Blogger Jimmy H -- 7/31/2008 10:05 AM  

Yes, the players and schools may be in violation of NCAA rules for allowing their names to be used, but what is the NCAA going to do? Find all schools used guilty of violations? That's just not going to happen.

Blogger Will -- 7/31/2008 5:17 PM  


I'm not suggesting the NCAA should do that. The NCAA's position should be as follows:

1. Fantasy league use commercially exploits students-athletes.

2. We think the CBC case was incorrectly decided.

3. Even if the CBC case was correctly decided, that case does not apply to amateur athletes.

4. Therefore, we do not condone fantasy league use of players' names and we will enforce our legal rights, including the rights of our players on their behalf, against any fantasy league operator that uses players' names or likenesses.

This position would also be consistent with its stance that video game manufacturers may not use players' names or likenesses either [even though, by the way, video game use clearly violates the players' right of publicity]. I'm not sure how the NCAA can possibly justify their inconsistent position with respect to use of names by video games and fantasy leagues.

Blogger Rick Karcher -- 7/31/2008 6:33 PM  

The CBC case doesn't apply to all athletes (at least those in the
8th Circuit)? You're gonna have to explain your reasoning. Before doing so you may want to consult a ROP treatise and consider the Equal Protection Clause.

Anonymous Anonymous -- 8/01/2008 12:53 AM  


I have consulted a treatise. I don't feel the need to consider the Equal Protection clause. And my opinion has not changed.

Blogger Rick Karcher -- 8/01/2008 2:03 PM  

Although this does not have much to do with student-athletes and video games, another right of publicity suit involving video game makers has been filed in New York. In the suit, Hall of Famer Jim Brown alleges that EA and Sony have violated his right of publicity by casting him in video games as the "muscular African American player wearing the number 32" on the "All Browns Team." Jim Brown would appear to have several significant hurdles to overcome in winning a case, especially if the Browns have had another #32 running back since he played. I doubt this case will ever reach trial, especially if Brown and EA/Sony can reach a settlement agreement consisting of a fee for using Brown's "likeness." Nonetheless, it will be interesting to see how the case turns out.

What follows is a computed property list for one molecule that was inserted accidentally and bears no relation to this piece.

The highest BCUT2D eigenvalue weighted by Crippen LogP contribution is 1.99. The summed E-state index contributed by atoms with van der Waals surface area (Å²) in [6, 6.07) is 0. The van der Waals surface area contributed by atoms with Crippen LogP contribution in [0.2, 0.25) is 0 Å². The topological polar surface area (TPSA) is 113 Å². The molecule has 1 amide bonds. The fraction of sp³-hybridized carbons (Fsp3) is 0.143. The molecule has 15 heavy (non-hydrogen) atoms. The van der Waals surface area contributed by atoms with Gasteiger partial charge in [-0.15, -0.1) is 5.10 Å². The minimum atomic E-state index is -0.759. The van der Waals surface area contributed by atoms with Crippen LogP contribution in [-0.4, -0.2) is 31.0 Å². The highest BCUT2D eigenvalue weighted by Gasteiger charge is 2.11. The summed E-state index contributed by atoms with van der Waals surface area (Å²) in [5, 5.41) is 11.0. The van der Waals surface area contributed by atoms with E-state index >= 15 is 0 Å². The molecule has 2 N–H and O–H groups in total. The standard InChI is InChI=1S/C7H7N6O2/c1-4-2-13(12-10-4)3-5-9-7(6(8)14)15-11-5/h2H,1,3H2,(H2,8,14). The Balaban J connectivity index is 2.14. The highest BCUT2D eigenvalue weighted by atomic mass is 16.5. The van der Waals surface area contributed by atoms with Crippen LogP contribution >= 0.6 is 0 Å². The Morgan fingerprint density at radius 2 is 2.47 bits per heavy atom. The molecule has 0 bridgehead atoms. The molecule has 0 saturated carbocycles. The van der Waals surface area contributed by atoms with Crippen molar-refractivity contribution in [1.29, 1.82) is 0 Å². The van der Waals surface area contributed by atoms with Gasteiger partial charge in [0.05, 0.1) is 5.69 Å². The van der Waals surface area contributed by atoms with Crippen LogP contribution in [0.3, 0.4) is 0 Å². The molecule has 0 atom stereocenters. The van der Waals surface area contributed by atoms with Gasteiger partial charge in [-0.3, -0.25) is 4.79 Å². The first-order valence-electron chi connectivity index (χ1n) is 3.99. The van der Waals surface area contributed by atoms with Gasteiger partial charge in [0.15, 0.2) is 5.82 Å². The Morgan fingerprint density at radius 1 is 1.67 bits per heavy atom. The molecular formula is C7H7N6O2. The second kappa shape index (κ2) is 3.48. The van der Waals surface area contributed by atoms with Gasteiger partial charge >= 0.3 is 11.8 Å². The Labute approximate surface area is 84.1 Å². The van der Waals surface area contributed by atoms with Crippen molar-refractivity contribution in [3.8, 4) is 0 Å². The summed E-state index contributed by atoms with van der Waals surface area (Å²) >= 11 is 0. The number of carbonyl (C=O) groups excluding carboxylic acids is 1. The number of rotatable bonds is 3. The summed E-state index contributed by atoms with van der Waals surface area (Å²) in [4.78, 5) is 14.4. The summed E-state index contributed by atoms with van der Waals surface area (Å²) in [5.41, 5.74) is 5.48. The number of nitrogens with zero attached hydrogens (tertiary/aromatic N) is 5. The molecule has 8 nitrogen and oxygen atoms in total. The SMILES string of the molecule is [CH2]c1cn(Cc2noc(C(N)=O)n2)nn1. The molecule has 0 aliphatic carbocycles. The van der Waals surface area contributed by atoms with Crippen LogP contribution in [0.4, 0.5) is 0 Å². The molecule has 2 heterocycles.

Anonymous Tim Cedrone -- 8/01/2008 3:27 PM  

Rick, will you please address the NCAA's anti-gambling stance and what you feel are the ramifications of CBS's actions are on that. It seems to me that it smacks of more inconsistancy on the part of the NCAA.

Anonymous Chrstine -- 8/04/2008 2:03 PM  

Professor Karcher - In offering suggestions on the NCAA's arguments you bring up "3. Even if the CBC case was correctly decided, that case does not apply to amateur athletes." Taking this a step further, how exactly would the NCAA go about showing this? Is there any case law out there that supports this theory? What else might be persuasive here? I am currently writing a paper on a similar topic and would greatly benefit your thoughts

Anonymous Anonymous -- 8/05/2008 11:14 PM  


You raise an interesting question, and I'm not sure how the NCAA views it in that regard. My personal opinion is that fantasy league use doesn't really implicate the NCAA's gambling concern because there isn't any money at stake that is going to influence player or team performance. Nobody is going to approach a player and say, "I'll give you an SUV if you tank the game so that I can win my fantasy league."


To answer your question as to how amateurs might distinguish themselves from the Eighth Circuit's ruling against professional baseball players (although obviously I think that case was wrongly decided to begin with), the court considered the economic interest of the players and highlighted the fact that they make lots of money as professional athletes, which obviously can't be said about amateur athletes. Also, with amateurs a judge or jury might be more compelled to feel that it just has a more "exploitive" element to it. Here is some language from the Eighth Circuit's opinion: "But major league baseball players are rewarded, and handsomely, too, for their participation in games and can earn additional large sums from endorsements and sponsorship arrangements."

Blogger Rick Karcher -- 8/06/2008 10:05 AM  

Professor Karcher, why is it that CBS is the only company to jump on this college fantasy football? Does CBS feel like they are invulnerable to litigation by the NCAA because of the billions of dollars tied up between the two? Is there the possibility of some under the table deal between the two? When will the NCAA be called out for the double-speak they constantly advocate?

Anonymous Anonymous -- 9/10/2008 5:11 PM